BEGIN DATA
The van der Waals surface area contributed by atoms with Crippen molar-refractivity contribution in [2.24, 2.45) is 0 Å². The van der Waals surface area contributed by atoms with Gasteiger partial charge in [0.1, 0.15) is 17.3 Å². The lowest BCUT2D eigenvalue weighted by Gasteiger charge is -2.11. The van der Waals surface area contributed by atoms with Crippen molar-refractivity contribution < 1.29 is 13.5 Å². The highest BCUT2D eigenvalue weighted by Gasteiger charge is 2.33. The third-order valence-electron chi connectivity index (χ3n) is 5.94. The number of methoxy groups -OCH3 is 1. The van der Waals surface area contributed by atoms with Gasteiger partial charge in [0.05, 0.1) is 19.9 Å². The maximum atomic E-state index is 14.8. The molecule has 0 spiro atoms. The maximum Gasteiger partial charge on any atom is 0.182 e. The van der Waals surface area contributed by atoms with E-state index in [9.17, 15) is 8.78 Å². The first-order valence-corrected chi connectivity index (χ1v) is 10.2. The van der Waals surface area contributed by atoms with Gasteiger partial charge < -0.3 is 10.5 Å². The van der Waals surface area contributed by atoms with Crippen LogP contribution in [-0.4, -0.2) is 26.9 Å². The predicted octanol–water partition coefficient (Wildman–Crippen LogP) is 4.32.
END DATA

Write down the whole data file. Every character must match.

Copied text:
The van der Waals surface area contributed by atoms with Crippen molar-refractivity contribution in [2.24, 2.45) is 0 Å². The van der Waals surface area contributed by atoms with Gasteiger partial charge in [0.1, 0.15) is 17.3 Å². The lowest BCUT2D eigenvalue weighted by Gasteiger charge is -2.11. The van der Waals surface area contributed by atoms with Crippen molar-refractivity contribution < 1.29 is 13.5 Å². The highest BCUT2D eigenvalue weighted by Gasteiger charge is 2.33. The third-order valence-electron chi connectivity index (χ3n) is 5.94. The number of methoxy groups -OCH3 is 1. The van der Waals surface area contributed by atoms with Gasteiger partial charge in [0.05, 0.1) is 19.9 Å². The maximum atomic E-state index is 14.8. The molecule has 0 spiro atoms. The maximum Gasteiger partial charge on any atom is 0.182 e. The van der Waals surface area contributed by atoms with E-state index in [9.17, 15) is 8.78 Å². The first-order valence-corrected chi connectivity index (χ1v) is 10.2. The van der Waals surface area contributed by atoms with Gasteiger partial charge < -0.3 is 10.5 Å². The van der Waals surface area contributed by atoms with Crippen LogP contribution in [-0.4, -0.2) is 26.9 Å². The predicted octanol–water partition coefficient (Wildman–Crippen LogP) is 4.32.